Packaging waste management in France

The French packaging Decree, which came into force in January, has received a favourable response from both the European packaging industry and several EC states, including the UK. The Decree does not set ambitious material recycling targets and leaves collection to the traditional operators. Costs are therefore significantly lower than those imposed in Germany.

The Decree was devised as a response to the German system in order to influence the EC Directive on packaging waste. The French were able to learn from Germany's experiences with its packaging ordinance, and industry was widely consulted on the legislation.

Where the draft EC Directive contains targets of 90% recovery and 60% recycling for each packaging material (ENDS Report 210, pp 32-33 ), the French Decree sets no targets. Instead, the packaging industry has been told to aim to "valorise" 75% of packaging waste by 2003 - and was warned that unless it did so the industry-run co-ordinating organisation required by the Decree would not be approved and a deposit/refund system introduced instead.

Valorisation includes reuse, material recycling, incineration with energy recovery and composting. However, a target that no individual material should be valorised at less than 60% may mean that fairly high material recycling rates will have to be reached if no more incinerators are built. It is estimated that material recycling will be needed for 20-30% of waste plastics.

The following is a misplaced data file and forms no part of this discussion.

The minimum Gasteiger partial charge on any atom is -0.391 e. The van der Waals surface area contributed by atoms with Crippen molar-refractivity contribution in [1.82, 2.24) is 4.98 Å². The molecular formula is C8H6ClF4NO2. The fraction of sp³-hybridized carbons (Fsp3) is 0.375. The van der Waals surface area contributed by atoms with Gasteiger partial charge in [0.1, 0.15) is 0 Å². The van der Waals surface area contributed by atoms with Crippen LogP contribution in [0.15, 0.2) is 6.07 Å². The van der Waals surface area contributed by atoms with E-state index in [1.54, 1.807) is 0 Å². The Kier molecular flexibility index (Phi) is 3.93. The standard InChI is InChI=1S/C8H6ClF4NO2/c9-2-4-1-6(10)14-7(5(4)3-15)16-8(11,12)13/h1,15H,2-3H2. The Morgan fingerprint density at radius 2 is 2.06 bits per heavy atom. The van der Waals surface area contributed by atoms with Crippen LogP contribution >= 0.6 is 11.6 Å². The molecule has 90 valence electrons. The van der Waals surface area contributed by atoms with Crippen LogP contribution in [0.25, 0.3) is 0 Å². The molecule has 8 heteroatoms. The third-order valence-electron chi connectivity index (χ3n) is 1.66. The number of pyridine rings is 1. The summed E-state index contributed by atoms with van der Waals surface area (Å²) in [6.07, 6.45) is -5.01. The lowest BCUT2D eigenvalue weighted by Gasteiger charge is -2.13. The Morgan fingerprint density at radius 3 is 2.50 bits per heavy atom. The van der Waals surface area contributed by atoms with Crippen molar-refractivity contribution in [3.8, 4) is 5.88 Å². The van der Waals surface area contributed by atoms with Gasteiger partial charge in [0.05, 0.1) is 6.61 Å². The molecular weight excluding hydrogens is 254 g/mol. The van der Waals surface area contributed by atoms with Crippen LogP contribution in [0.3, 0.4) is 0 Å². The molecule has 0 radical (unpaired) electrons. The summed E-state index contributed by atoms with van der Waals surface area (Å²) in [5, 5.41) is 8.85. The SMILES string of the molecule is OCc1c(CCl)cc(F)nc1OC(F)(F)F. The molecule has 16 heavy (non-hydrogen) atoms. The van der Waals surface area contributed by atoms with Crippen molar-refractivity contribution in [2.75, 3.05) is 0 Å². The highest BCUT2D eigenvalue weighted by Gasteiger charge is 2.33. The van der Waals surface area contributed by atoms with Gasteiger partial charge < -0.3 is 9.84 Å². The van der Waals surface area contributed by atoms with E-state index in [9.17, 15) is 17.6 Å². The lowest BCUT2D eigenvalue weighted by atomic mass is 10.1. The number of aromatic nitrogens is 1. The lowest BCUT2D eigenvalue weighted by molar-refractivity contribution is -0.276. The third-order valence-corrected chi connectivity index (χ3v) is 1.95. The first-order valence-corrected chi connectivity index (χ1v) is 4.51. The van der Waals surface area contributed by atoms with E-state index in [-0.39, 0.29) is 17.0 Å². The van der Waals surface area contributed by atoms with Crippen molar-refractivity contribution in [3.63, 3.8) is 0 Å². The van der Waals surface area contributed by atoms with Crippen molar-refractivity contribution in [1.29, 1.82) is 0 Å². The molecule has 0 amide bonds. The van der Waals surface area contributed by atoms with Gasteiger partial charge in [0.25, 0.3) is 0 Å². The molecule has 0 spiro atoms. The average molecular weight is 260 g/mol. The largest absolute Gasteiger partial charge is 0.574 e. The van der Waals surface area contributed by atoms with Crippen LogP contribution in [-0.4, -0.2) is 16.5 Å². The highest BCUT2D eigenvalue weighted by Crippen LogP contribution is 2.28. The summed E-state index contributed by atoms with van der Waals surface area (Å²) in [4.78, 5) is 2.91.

Because the "targets" are not fixed in legislation the French Government will be able to set higher or lower targets or give more emphasis to material recycling in the light of experience.

In Germany, industry has been required to set up a separate collection system for packaging waste. In contrast, the French Decree allows industry - through the official body Eco-Emballages - to co-ordinate collection using the existing waste management structure in order to avoid a duplication of effort.

Eco-Emballages raises revenue by charges on packaging producers, as in the German system but at a much lower rate. The funds are paid to local authorities for sorting and delivering material for recycling at a rate of 1,500 FF per tonne for plastic and non-incinerated aluminium, but only 0-50 FF per tonne for glass. Local authorities also receive payments from the industry bodies set up to recycle packaging waste. An unlimited "take-back" guarantee has been given for glass, paper and board, steel and aluminium, although the plastics industry has limited the amount of material it will take.

Eco-Emballages' high fees have been criticised by the wine and spirits industry, and a separate organisation, Adephe, has been set up to collect glass.

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